Miso soup isn’t vegetarian?! September 8, 2011Posted by ourfriendben in recipes, wit and wisdom.
Tags: miso soup, miso soup ingredients, vegetarian miso soup
Silence Dogood here. I was having lunch with friends at the lovely Tokyo Japanese Restaurant in scenic Skippack, PA last weekend. As we placed our orders, our server informed us that the lunches came with salad and miso soup. Then he turned to me, distressed, since I’d asked if the “volcano tofu” I’d ordered was vegetarian. “The miso soup isn’t vegetarian,” he said apologetically.
“Why, does it have meat in it?” The miso soup I was familiar with was extremely simple: Hot water with some miso paste (fermented, aged soy, barley, or rice) stirred in and topped with chopped scallions, sometimes adding diced tofu and seaweed to give the soup more body. “No,” he replied. “But it isn’t vegetarian.”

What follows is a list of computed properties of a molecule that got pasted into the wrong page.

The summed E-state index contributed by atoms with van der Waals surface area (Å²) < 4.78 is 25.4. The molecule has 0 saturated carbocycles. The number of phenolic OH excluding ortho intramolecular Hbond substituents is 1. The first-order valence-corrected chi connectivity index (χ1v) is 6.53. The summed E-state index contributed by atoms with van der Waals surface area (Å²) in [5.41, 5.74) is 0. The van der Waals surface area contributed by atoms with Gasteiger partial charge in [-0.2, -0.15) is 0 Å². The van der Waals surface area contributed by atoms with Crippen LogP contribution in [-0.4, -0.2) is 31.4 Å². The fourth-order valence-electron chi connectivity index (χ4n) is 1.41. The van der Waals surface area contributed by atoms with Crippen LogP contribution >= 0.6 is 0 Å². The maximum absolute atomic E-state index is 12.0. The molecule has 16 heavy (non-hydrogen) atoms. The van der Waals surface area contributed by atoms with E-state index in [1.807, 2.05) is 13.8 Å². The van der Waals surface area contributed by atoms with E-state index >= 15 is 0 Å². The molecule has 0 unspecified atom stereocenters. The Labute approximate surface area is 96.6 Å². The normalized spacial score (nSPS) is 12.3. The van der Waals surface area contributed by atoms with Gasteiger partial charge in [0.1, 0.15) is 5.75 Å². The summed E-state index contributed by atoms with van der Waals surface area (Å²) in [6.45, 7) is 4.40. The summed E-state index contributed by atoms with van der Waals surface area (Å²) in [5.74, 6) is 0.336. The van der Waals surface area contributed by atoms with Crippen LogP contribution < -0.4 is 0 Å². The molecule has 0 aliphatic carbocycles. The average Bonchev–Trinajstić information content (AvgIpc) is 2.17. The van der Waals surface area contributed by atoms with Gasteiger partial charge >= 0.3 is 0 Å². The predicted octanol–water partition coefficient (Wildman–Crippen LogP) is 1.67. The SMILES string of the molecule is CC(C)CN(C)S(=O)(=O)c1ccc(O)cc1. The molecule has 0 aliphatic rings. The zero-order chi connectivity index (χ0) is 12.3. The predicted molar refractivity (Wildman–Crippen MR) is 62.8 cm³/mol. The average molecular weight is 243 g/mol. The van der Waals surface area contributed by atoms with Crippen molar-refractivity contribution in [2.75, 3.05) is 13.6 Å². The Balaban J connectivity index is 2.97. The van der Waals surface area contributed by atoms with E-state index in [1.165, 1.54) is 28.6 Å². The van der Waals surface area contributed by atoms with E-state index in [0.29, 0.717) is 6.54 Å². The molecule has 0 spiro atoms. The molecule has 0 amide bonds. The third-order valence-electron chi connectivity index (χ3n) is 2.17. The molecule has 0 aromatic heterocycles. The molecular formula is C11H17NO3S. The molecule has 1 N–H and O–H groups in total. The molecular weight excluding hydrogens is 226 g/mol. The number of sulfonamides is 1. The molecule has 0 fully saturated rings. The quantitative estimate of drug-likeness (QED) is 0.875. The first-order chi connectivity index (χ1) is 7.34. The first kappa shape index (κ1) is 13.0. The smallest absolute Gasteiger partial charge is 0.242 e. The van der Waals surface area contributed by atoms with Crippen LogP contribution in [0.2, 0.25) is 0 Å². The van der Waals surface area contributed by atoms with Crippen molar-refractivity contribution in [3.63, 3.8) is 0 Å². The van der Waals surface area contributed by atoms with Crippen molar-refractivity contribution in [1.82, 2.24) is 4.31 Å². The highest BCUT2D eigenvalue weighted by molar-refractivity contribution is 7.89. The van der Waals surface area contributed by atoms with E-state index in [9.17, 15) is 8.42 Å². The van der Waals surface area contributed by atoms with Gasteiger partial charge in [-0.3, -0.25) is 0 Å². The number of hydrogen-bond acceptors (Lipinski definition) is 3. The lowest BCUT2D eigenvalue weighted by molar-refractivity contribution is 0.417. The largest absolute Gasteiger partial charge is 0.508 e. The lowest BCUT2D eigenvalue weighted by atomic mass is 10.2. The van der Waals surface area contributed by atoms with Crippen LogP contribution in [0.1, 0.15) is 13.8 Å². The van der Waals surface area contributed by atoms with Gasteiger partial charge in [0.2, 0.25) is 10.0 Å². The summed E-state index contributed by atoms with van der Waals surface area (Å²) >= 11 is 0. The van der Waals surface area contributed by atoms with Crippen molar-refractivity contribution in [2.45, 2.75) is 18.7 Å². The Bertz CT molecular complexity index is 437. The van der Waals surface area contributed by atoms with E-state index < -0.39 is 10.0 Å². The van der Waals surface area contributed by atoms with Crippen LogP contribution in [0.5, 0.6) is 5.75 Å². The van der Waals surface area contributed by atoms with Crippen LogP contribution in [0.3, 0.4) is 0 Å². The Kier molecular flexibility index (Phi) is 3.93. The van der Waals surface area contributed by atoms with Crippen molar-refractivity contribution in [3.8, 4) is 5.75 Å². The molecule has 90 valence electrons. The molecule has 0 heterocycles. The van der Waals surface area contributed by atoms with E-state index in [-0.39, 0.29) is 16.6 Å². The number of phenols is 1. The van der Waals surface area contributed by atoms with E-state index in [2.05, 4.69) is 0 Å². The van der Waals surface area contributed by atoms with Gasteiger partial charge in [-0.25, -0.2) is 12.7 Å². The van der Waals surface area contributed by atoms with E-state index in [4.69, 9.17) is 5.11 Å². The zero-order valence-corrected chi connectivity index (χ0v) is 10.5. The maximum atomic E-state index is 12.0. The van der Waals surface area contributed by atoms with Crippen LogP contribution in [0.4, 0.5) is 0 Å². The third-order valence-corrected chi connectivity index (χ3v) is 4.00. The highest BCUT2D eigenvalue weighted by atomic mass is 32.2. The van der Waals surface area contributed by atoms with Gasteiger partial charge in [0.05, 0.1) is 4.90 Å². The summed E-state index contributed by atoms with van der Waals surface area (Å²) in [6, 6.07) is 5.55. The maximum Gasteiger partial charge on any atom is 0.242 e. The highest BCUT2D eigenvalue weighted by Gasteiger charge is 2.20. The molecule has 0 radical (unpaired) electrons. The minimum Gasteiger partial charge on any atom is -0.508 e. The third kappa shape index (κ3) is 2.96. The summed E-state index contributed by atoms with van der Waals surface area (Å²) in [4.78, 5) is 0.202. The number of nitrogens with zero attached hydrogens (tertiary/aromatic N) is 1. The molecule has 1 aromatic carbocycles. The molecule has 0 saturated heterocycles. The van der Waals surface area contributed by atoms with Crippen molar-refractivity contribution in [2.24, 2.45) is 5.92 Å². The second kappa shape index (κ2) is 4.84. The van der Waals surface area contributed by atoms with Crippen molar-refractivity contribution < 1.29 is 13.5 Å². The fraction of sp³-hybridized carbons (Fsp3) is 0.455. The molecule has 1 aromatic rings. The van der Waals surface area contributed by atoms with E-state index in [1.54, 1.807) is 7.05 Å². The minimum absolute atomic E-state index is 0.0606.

Needless to say, I passed on soup that day. But I was determined to get to the bottom of this. Rushing to Google, I found that Wikipedia had the answer at hand: Traditional Japanese miso soup, such as that served at this lovely Japanese restaurant, includes dried baby sardines and shavings of dried and smoked bonito, also known as skipjack tuna, in its stock.
Whew! Thank heavens the server was forthright enough to insist on this so I didn’t end up eating it. I’d never have forgiven myself. According to Wikipedia, vegetarians can substitute dried shiitake mushrooms, seaweed (kombu, dried kelp), even veggie stock to give the miso soup more flavor.
The basic recipe for miso soup I found at Allrecipes.com also included fish, in the form of dashi granules, which are added to make the soup stock. According to the recipe, “Dashi is a basic stock used in Japanese cooking which is made by boiling dried kelp (seaweed) and dried bonito (fish).”
Yowie zowie. Food for thought, for sure. I know miso itself is extremely good for you and add it to lots of dishes, but fortunately I’ve seldom had miso soup. Hopefully I’ve managed to avoid inadvertently consuming meat. Now that I know more about miso soup, I’ll be sure to ask anytime it’s offered.
‘Til next time,